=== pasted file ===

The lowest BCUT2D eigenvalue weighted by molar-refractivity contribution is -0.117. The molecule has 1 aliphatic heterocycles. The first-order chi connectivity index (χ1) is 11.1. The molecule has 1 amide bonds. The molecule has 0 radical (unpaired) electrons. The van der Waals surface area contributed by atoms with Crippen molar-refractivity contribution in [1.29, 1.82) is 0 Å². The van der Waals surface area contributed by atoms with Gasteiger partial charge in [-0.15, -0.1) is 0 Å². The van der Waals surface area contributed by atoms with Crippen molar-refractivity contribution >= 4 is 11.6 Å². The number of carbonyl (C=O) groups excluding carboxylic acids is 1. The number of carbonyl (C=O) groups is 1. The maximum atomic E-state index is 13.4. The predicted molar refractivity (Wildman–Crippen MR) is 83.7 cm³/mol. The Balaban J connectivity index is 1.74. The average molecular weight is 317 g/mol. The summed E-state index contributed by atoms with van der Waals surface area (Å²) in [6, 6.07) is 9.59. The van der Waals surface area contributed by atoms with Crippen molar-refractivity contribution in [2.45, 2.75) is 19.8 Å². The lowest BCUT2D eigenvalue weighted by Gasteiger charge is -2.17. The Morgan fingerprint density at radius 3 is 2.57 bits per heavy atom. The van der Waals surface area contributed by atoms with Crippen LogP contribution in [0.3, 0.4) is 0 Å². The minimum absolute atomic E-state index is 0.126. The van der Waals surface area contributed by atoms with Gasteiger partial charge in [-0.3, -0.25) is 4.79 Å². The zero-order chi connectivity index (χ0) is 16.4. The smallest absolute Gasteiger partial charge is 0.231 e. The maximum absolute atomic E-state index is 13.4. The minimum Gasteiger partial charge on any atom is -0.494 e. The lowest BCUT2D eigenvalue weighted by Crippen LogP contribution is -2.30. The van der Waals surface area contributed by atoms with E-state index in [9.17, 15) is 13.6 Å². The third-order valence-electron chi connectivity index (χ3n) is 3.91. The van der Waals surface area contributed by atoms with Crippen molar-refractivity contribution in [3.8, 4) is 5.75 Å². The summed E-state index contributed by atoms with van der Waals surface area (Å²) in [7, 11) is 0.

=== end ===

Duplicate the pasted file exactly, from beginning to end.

The lowest BCUT2D eigenvalue weighted by molar-refractivity contribution is -0.117. The molecule has 1 aliphatic heterocycles. The first-order chi connectivity index (χ1) is 11.1. The molecule has 1 amide bonds. The molecule has 0 radical (unpaired) electrons. The van der Waals surface area contributed by atoms with Crippen molar-refractivity contribution in [1.29, 1.82) is 0 Å². The van der Waals surface area contributed by atoms with Gasteiger partial charge in [-0.15, -0.1) is 0 Å². The van der Waals surface area contributed by atoms with Crippen molar-refractivity contribution >= 4 is 11.6 Å². The number of carbonyl (C=O) groups excluding carboxylic acids is 1. The number of carbonyl (C=O) groups is 1. The maximum atomic E-state index is 13.4. The predicted molar refractivity (Wildman–Crippen MR) is 83.7 cm³/mol. The Balaban J connectivity index is 1.74. The average molecular weight is 317 g/mol. The summed E-state index contributed by atoms with van der Waals surface area (Å²) in [6, 6.07) is 9.59. The van der Waals surface area contributed by atoms with Crippen molar-refractivity contribution in [2.45, 2.75) is 19.8 Å². The lowest BCUT2D eigenvalue weighted by Gasteiger charge is -2.17. The Morgan fingerprint density at radius 3 is 2.57 bits per heavy atom. The van der Waals surface area contributed by atoms with Crippen LogP contribution in [0.3, 0.4) is 0 Å². The minimum absolute atomic E-state index is 0.126. The van der Waals surface area contributed by atoms with Gasteiger partial charge in [-0.3, -0.25) is 4.79 Å². The zero-order chi connectivity index (χ0) is 16.4. The smallest absolute Gasteiger partial charge is 0.231 e. The maximum absolute atomic E-state index is 13.4. The minimum Gasteiger partial charge on any atom is -0.494 e. The lowest BCUT2D eigenvalue weighted by Crippen LogP contribution is -2.30. The van der Waals surface area contributed by atoms with E-state index in [9.17, 15) is 13.6 Å². The third-order valence-electron chi connectivity index (χ3n) is 3.91. The van der Waals surface area contributed by atoms with Crippen molar-refractivity contribution in [3.8, 4) is 5.75 Å². The summed E-state index contributed by atoms with van der Waals surface area (Å²) in [7, 11) is 0.